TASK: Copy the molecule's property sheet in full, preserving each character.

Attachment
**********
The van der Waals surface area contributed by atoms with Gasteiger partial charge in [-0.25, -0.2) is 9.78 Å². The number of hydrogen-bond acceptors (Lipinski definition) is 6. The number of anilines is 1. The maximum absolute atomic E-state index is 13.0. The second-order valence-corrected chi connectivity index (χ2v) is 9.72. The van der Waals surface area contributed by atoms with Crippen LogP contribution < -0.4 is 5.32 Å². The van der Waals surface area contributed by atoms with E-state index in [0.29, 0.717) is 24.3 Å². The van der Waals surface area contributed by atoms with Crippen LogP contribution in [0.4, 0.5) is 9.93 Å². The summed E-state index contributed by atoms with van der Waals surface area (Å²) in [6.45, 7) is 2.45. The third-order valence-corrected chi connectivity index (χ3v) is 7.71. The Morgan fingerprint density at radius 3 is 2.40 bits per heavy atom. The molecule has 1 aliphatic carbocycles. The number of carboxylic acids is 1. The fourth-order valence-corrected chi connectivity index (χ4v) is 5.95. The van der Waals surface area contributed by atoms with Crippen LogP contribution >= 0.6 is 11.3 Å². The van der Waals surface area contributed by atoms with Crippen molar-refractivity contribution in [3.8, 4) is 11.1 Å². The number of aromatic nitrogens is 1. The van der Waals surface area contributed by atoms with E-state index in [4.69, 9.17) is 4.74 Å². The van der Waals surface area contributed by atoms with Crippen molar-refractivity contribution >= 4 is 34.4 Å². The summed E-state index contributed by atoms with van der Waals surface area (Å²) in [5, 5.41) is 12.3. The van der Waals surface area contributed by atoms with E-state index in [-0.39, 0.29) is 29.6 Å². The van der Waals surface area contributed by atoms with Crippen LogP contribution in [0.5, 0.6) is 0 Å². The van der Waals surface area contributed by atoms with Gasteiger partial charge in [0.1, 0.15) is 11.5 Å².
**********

The van der Waals surface area contributed by atoms with Gasteiger partial charge in [-0.25, -0.2) is 9.78 Å². The number of hydrogen-bond acceptors (Lipinski definition) is 6. The number of anilines is 1. The maximum absolute atomic E-state index is 13.0. The second-order valence-corrected chi connectivity index (χ2v) is 9.72. The van der Waals surface area contributed by atoms with Crippen LogP contribution < -0.4 is 5.32 Å². The van der Waals surface area contributed by atoms with E-state index in [0.29, 0.717) is 24.3 Å². The van der Waals surface area contributed by atoms with Crippen LogP contribution in [0.4, 0.5) is 9.93 Å². The summed E-state index contributed by atoms with van der Waals surface area (Å²) in [6.45, 7) is 2.45. The third-order valence-corrected chi connectivity index (χ3v) is 7.71. The Morgan fingerprint density at radius 3 is 2.40 bits per heavy atom. The molecule has 1 aliphatic carbocycles. The number of carboxylic acids is 1. The fourth-order valence-corrected chi connectivity index (χ4v) is 5.95. The van der Waals surface area contributed by atoms with Crippen LogP contribution >= 0.6 is 11.3 Å². The van der Waals surface area contributed by atoms with Crippen molar-refractivity contribution in [3.8, 4) is 11.1 Å². The number of aromatic nitrogens is 1. The van der Waals surface area contributed by atoms with E-state index in [4.69, 9.17) is 4.74 Å². The van der Waals surface area contributed by atoms with Crippen molar-refractivity contribution >= 4 is 34.4 Å². The summed E-state index contributed by atoms with van der Waals surface area (Å²) in [5, 5.41) is 12.3. The van der Waals surface area contributed by atoms with E-state index in [-0.39, 0.29) is 29.6 Å². The van der Waals surface area contributed by atoms with Crippen LogP contribution in [0.5, 0.6) is 0 Å². The van der Waals surface area contributed by atoms with Gasteiger partial charge in [0.1, 0.15) is 11.5 Å².